As the Malaysian government confirms that the MH370 crash was ‘an accident’, we republish the cockpit communication aboard the missing Malaysia Airlines flight, from its taxi on the runway to its final message at 1.19am of ‘all right, good night’.
The last 54 minutes of cockpit communication aboard the missing Malaysia Airlines flight MH370 – published exclusively by The Telegraph – reveals conversations between the co-pilot and the control tower, and other air traffic controllers, from the time the Boeing 777 was taxiing to its last known position thousands of feet above the South China Sea.
It includes exchanges from a point at which investigators believe the plane had already been sabotaged, as well as the last words of Fariq Abdul Hamid, 27, the co-pilot: “All right, good night.”
The Boeing 777 aircraft disappeared on March 8 last year, carrying 239 passengers and crew shortly after taking off from the Malaysian capital of Kuala Lumpur, bound for Beijing.
Analysts said the sequence of messages appeared “perfectly routine”. However two features, they said, stood out as potentially odd.
The first was a message from the cockpit at 1.07am, saying the plane was flying at 35,000ft. This was unnecessary as it repeated a message delivered six minutes earlier.
But it occurred at a crucial moment: it was at 1.07am that the plane’s Acars signalling device sent its last message before being disabled some time in the next 30 minutes, apparently deliberately. A separate transponder was disabled at 1.21am but investigators believe the Acars was shut down before Hamid’s final, 1.19am farewell.
The other odd feature, one reason for suspicions at the time that the plane’s disappearance was no accident, was that its loss of communication and subsequent sharp turn west occurred at the handover from air traffic controllers in Kuala Lumpur to those in Ho Chi Minh City.
“If I was going to steal the aeroplane, that would be the point I would do it,” said Stephen Buzdygan, a former British Airways pilot who flew 777s.
“There might be a bit of dead space between the air traffic controllers … It was the only time during the flight they would maybe not have been able to be seen from the ground.”
On Thursday, Malaysia’s government released a statement formally declaring the crash of missing Malaysia Airlines flight MH370 an accident, and its passengers “presumed dead”, clearing the way for families to seek compensation payments.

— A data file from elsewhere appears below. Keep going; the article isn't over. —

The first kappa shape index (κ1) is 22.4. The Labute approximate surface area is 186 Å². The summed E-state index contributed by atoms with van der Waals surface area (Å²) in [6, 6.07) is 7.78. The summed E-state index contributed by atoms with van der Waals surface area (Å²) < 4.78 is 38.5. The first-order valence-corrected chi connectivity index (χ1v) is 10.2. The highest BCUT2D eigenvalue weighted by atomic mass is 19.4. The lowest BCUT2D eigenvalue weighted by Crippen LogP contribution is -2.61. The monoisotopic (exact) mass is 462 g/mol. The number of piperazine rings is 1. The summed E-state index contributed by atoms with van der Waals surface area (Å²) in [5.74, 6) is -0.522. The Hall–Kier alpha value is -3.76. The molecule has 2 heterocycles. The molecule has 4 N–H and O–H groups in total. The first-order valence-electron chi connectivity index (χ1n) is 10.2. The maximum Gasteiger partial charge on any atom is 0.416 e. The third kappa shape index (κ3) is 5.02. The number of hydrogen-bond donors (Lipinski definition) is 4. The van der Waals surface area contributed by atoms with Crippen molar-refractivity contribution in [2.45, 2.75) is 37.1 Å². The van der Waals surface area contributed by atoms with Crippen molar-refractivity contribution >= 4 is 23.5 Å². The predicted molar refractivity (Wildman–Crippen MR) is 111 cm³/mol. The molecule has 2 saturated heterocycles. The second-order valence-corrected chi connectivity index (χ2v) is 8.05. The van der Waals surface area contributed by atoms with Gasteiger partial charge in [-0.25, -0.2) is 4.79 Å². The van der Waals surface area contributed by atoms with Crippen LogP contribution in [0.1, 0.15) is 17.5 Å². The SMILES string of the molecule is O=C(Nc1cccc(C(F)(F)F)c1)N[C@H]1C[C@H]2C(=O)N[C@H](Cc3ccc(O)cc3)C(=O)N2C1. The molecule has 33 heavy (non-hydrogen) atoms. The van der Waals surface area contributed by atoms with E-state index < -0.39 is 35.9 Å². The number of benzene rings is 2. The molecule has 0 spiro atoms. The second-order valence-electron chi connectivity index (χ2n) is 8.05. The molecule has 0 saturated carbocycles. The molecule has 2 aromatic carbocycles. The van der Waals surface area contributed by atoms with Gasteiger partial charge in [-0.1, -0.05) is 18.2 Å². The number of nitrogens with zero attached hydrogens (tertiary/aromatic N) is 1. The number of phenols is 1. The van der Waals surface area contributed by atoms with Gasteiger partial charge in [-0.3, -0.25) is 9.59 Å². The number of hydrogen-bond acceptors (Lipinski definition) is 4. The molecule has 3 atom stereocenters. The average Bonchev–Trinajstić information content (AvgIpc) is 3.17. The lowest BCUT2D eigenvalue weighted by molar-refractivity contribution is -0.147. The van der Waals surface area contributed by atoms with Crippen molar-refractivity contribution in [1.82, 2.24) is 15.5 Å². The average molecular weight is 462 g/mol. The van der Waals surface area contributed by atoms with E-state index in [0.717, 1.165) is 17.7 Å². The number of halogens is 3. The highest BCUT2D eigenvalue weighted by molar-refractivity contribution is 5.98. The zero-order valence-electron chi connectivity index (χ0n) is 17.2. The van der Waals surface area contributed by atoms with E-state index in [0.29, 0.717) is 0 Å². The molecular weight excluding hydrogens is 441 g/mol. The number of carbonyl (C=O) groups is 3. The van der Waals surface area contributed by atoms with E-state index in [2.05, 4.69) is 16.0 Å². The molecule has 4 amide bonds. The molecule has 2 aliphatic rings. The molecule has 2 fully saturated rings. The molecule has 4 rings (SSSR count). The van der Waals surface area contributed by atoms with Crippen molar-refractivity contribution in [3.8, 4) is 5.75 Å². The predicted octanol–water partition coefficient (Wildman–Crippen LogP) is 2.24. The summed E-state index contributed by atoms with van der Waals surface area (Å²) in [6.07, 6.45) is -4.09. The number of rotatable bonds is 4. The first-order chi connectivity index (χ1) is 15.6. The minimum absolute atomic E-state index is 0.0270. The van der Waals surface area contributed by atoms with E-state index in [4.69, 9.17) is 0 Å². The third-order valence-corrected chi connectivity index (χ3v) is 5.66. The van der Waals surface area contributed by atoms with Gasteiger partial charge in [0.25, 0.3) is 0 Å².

Despite an ongoing Australian-led search of the supposed crash region – the most expensive search and rescue operation in history – not trace of the plane has yet been found.
International investigators are looking into why the Boeing jet veered thousands of miles off course from its scheduled route before eventually plunging into the Indian Ocean.
In March 2014, Malaysia began contacting the handful of nations with deep sea detection equipment for help in what may be a long search for the aircraft’s black box. The area of interest spans 9,000 sq miles of waters up to 13,000ft deep with strong currents.
Warren Truss, Australia’s deputy prime minister, acknowledged that the apparent debris may never be found. “Something that was floating on the sea that long ago may no longer be floating,” he said at the time.
“It’s also certain that any debris or other material would have moved a significant distance over that time, potentially hundreds of kilometres.”
Malaysia also asked the United States for undersea surveillance technology, Pentagon officials said.
Hishammuddin Hussein, Malaysia’s acting transport minister, said that the search had been proving frustrating and cautioned: “This is going to be a long haul”.
“We have to trench down and the focus is to reduce the area of search and possible rescue,” he added.
Malaysia Airlines disclosed on March 21 last year that the aircraft was carrying some lithium ion batteries, which are deemed “dangerous” cargo and can overheat and cause fires.
They have been responsible for 140 incidents on planes in the last 23 years according to the US Federal Aviation Administration, including one when a UPS cargo plane crashed during an emergency landing in 2010.
But Ahmad Jauhari Yahya, the airline’s head, said that the batteries, which are used in laptops and mobile phones, were packed and carried in accordance with regulations and were unlikely to have posed a threat.
He has previously revealed that Hamid, the co-pilot, spoke the final message on the plane but at the time he would not comment on whether Hamid appeared to have been under duress.
According to the cockpit transcripts, from the moment of sign-in at 12.36 when the plane was still on the ground, Hamid, a 27-year-old flying enthusiast, gave routine accounts of its location, ascent and altitude.
Although he took a slightly casual approach and at times departed from formal wording, nothing in his banter gives any sign that the plane was about to fly off course and disappear.
Some experts said that they did not see anything to make them feel something sinister might have been going on.
The Telegraph has repeatedly asked Malaysia Airlines, Malaysia’s Civil Aviation Authority and the office of Najib Razak, the Malaysian prime minister, to confirm the communications record. Only the prime minister’s office responded, saying that it would not release this data.
Relatives of Chinese passengers on board MH370 vented their fury on Malaysian officials in the weeks after the plane went missing in their first meeting in Beijing, denouncing them for time-wasting.
“We wanted to see you in the first 24 and 48 hours, so that we wouldn’t have had to bear the suffering of the last 13 days,” shouted one anguished relative, his voice quivering. Chinese citizens make up 153 of those on board Malaysia Airlines flight 370, two thirds of the total.
*This article was originally published on March 21, 2014